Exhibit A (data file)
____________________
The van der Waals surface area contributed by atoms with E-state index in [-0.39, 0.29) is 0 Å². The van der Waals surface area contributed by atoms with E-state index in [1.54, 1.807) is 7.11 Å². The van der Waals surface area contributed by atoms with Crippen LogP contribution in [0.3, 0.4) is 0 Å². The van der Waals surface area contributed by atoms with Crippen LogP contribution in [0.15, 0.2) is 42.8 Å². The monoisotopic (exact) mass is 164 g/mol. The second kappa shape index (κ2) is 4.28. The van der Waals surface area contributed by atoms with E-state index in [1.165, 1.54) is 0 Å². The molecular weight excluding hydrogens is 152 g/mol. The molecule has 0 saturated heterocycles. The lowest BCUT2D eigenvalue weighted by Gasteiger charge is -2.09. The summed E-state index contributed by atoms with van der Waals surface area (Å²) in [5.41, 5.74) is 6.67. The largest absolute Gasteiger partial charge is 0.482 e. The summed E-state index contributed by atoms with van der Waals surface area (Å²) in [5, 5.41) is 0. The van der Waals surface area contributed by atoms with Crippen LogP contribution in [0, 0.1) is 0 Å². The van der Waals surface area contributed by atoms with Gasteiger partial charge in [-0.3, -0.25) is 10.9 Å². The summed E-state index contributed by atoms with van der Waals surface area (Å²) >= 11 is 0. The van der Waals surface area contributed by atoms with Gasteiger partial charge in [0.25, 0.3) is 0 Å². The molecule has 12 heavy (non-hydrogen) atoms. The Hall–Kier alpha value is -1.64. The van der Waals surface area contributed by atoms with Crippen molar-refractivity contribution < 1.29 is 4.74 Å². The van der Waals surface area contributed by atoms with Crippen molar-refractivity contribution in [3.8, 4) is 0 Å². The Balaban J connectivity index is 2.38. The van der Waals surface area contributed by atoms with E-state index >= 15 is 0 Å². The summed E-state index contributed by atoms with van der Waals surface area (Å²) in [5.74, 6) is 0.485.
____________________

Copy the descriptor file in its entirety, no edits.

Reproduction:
The van der Waals surface area contributed by atoms with E-state index in [-0.39, 0.29) is 0 Å². The van der Waals surface area contributed by atoms with E-state index in [1.54, 1.807) is 7.11 Å². The van der Waals surface area contributed by atoms with Crippen LogP contribution in [0.3, 0.4) is 0 Å². The van der Waals surface area contributed by atoms with Crippen LogP contribution in [0.15, 0.2) is 42.8 Å². The monoisotopic (exact) mass is 164 g/mol. The second kappa shape index (κ2) is 4.28. The van der Waals surface area contributed by atoms with E-state index in [1.165, 1.54) is 0 Å². The molecular weight excluding hydrogens is 152 g/mol. The molecule has 0 saturated heterocycles. The lowest BCUT2D eigenvalue weighted by Gasteiger charge is -2.09. The summed E-state index contributed by atoms with van der Waals surface area (Å²) in [5.41, 5.74) is 6.67. The largest absolute Gasteiger partial charge is 0.482 e. The summed E-state index contributed by atoms with van der Waals surface area (Å²) in [5, 5.41) is 0. The van der Waals surface area contributed by atoms with Crippen LogP contribution in [0, 0.1) is 0 Å². The van der Waals surface area contributed by atoms with Gasteiger partial charge in [-0.3, -0.25) is 10.9 Å². The summed E-state index contributed by atoms with van der Waals surface area (Å²) >= 11 is 0. The van der Waals surface area contributed by atoms with Gasteiger partial charge in [0.25, 0.3) is 0 Å². The molecule has 12 heavy (non-hydrogen) atoms. The Hall–Kier alpha value is -1.64. The van der Waals surface area contributed by atoms with Crippen molar-refractivity contribution < 1.29 is 4.74 Å². The van der Waals surface area contributed by atoms with Crippen molar-refractivity contribution in [3.8, 4) is 0 Å². The Balaban J connectivity index is 2.38. The van der Waals surface area contributed by atoms with E-state index >= 15 is 0 Å². The summed E-state index contributed by atoms with van der Waals surface area (Å²) in [5.74, 6) is 0.485.